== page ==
It’s that time of year again! Apples are in season (seriously, buy a bushel and bake something), the summer heat has finally broken, and the trees are starting to change colors.
It’s NaNoWriMo time, baby.
Coincidentally, November also happens to be the host to:
- No Shave November
- Look for Circles Day
- Housewife Day
- Have a Party with Your Bear Day
- National Parfait Day
There are also some actual, sanctioned holidays tucked in the month but whatever. For my purposes, in the realm of arbitrary celebrations, NaNoWriMo reigns above all the rest. For the uninitiated, NaNoWriMo is an event wherein you aim to write 50,000 words within the month of November. Each participant competes against them self in the end to make the end word count and earn the rank of Winner! The prize is that you wrote 50,000 words in a month. That’s it in a nutshell, really.
If this is the kind of thing that strikes your fancy, then it is up to you how far you’d like to get involved. NaNoWriMo can be done in full isolation with just you, your word count, and your sense of gratitude when you reach then end. You can sign up for free at the NaNoWriMo.org site for an account that will track your word count for others to see, and you can connect with other participants in your local area. There is swag to buy, you can receive weekly inspirational e-mails throughout the month and there are about a billion blog posts written about the topic of NaNoWriMo.
I’ve attempted NaNoWriMo several times without reaching 50,000 words. The furthest I got was about 35k. Most of the attempts petered out at about 10k, because Life Happens and I lose momentum. This year? I’m winning. My strategy?
Brutal, uncompromising accountability. And some actual planning.
First step: make it publicly known that I’m doing NaNoWriMo. I’m announcing it here on the blog and to my friends, with the encouragement for people to constantly ask me how I’m doing. I even found a cool little widget that I put on the side of this blog so I will be forced to see my word count each time I update throughout the month of November. At the very worst, I will be forced to feel intense shame 4 times next month.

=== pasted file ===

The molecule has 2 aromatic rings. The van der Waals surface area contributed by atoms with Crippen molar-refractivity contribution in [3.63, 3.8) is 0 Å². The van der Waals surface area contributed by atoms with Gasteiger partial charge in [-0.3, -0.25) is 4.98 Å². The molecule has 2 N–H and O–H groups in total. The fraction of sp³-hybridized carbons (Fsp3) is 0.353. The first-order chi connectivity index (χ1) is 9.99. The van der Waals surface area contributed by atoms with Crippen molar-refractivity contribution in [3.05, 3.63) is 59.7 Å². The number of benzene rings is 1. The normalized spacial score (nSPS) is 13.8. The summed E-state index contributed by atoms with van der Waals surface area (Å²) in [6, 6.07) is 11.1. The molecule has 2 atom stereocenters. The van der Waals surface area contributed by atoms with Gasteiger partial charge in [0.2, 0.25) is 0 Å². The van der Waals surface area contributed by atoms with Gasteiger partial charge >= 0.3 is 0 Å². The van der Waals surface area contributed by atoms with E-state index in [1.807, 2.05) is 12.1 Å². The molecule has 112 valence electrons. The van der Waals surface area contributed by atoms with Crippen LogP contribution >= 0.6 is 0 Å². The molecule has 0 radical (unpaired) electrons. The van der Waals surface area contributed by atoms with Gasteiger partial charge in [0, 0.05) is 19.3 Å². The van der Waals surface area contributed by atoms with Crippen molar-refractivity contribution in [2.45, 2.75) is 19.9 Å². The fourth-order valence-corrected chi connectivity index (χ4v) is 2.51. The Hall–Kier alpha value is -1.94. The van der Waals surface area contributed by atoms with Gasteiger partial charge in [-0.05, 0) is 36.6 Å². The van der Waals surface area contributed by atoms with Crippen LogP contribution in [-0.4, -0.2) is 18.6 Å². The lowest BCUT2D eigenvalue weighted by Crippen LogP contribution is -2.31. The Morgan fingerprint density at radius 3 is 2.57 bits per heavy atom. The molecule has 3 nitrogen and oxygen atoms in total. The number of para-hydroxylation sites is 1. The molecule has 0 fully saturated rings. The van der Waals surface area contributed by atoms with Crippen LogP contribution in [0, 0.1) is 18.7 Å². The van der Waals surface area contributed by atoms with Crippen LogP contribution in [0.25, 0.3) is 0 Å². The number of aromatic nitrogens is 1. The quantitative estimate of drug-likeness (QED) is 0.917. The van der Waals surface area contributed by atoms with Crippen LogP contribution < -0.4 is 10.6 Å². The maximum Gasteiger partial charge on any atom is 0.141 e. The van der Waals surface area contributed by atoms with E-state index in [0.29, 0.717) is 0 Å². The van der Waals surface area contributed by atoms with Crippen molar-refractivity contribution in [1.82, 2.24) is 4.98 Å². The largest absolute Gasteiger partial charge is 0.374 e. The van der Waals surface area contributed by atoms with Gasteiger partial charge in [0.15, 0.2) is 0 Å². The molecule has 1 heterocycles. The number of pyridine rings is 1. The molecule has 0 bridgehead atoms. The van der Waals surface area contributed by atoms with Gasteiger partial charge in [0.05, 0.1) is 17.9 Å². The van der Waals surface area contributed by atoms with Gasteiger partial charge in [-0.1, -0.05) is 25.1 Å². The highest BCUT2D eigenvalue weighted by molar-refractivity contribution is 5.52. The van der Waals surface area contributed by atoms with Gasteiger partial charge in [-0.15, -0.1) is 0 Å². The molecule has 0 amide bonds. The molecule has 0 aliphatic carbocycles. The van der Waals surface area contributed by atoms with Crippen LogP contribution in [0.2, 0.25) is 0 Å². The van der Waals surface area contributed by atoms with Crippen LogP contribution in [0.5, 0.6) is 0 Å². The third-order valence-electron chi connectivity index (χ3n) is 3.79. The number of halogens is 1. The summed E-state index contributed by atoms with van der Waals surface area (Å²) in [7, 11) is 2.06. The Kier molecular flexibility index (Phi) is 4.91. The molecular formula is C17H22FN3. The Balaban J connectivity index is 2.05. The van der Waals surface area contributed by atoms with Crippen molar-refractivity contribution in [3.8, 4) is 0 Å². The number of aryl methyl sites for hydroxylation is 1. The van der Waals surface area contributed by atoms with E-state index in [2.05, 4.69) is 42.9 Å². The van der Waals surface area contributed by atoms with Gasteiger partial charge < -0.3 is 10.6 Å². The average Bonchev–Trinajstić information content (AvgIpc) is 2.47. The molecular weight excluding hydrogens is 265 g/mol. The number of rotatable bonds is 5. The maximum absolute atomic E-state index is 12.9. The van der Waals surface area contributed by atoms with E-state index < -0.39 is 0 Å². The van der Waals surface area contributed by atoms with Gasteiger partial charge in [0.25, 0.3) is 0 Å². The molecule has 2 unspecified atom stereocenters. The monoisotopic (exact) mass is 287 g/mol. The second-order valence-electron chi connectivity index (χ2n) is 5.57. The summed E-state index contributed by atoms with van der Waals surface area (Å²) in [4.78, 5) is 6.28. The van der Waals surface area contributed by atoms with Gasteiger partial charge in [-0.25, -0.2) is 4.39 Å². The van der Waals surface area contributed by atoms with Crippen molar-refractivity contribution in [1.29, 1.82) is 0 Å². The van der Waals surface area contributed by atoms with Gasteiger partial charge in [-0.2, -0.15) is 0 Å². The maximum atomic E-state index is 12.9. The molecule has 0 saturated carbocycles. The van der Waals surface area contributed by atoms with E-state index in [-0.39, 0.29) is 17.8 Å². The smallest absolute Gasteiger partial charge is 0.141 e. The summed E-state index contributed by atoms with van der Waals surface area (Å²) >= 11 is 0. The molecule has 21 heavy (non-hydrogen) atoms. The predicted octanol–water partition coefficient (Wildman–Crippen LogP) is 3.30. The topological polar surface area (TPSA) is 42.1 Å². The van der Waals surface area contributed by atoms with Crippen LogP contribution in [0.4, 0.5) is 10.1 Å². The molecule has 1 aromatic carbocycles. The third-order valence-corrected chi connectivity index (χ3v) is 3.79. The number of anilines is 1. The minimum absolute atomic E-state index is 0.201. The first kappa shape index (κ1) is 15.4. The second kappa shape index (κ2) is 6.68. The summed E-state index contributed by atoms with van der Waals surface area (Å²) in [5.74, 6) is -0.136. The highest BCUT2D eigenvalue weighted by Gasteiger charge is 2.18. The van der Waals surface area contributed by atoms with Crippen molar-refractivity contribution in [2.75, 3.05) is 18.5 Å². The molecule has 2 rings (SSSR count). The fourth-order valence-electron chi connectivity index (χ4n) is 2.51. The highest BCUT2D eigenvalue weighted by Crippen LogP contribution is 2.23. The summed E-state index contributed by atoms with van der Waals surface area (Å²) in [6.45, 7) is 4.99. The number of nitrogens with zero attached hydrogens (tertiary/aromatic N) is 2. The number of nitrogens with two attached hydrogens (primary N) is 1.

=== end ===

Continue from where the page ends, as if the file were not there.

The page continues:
Second step: Get involved with the local NaNo scene. I have joined up with the North AL NaNo people, and will be hosting two “write-ins” (events held for people to come and write in a friendly, less distracting environment) of my own.
Third step: Direction. Writers are encouraged to write anything for NaNoWriMo, so long as you are pushing a word count forward. This year I have a specific intent: to complete the first draft of a novel I have been faffing about with for too long. I will be armed with an outline and a general idea of what I want to write.
Fourth step: I have three different sealed boxes, each one filled with something that is relatively precious to me. These boxes will be offered to different friends and will be held until the end of November, where one of two scenarios will occur:
- I will complete 50,000 words and the boxes will be returned to me.
- I will not complete 50,000 words and the boxes will be thrown away.
… That looks a little more psychotic when it’s actually written out then my original intentions. I’m not packing up my cats or anything, but stuff I own that I either can’t easily replace, or would know that each time I looked at it that I had to buy it a second time.
I have been forced to admit that I do not hold to self-imposed deadlines. I lack discipline when it comes to hitting word counts, sending out stories, all the things that I need to take seriously if I want to have writing as a viable career. So now I’m throwing a new rule into the game to see if I can actually do this. I would like to both win NaNoWriMo at least once in my life and prove to myself that if I can write 50k in November then it can surely be done in other months as well.